In the week leading to the 2 July 2016 nation wide elections, the net debt incurred by Australia has hit the one trillion Aussie Dollars mark.
The interbank interest rate, the basis that determines the cost of borrowing and lending money, is at its historical low of 1.75 per cent per annum. In contrast, the average property prices have never before been so high, especially in the capital cities.
Australia as a nation in its history has never been so diverse in demographics, cuisine and social culture. Most of its population still live within 50 km to the sea. Its total population still pales in comparison to its Asian neighbours.
The income divide between rich and not so rich is at its widest, eroding further the relative socio-economic equity of its past. Increasing inability is not just observed by individuals and families in buying a home, but in sustaining the cost and access to health care, quality education, child and aged care.
Traffic bottlenecks have risen in intensity at rush hour in capital cities. The pace of infrastructure renewal is slower than in China due to financial, political and environmental constraints. The average wifi delivery speed continues to lag behind most nations.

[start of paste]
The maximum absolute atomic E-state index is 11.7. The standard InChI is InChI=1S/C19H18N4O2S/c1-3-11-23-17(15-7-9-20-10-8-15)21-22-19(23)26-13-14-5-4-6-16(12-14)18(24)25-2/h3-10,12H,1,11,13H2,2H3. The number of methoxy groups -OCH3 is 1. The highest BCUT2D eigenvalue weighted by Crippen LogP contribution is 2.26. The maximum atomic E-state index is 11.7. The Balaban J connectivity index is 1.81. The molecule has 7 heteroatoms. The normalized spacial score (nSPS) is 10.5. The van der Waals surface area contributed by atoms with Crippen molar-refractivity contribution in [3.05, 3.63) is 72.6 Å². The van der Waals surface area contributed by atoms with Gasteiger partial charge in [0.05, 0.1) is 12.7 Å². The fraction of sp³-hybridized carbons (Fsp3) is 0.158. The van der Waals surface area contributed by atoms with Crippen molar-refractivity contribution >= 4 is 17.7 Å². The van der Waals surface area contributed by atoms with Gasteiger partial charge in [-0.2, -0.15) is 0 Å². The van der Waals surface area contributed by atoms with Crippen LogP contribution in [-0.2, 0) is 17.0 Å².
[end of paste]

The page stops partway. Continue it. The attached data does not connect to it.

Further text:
The underlying dynamics and interaction between conservatism and liberalism - and between the genders - continue to significantly play out in contentious micro issues of the day.
Domestic violence, drug and gambling addictions, selective political correctness, increasing corruption and institutional abuses committed in the past seem to dominate the news. The inability of various levels of government to balance their budgets continue to grow.
Yet sporting traditions continue to flourish, together with a high level of personal freedoms. This is against a backdrop of rising obesity, emerging threats to personal security and obsession with social media - echoing what is happening in many parts of the world.
Aussies must not take for granted the enjoyment of wide open spaces, untainted environments and a rather enviable sense of well being. Gratefulness can add to having more of that elusive factor called happiness.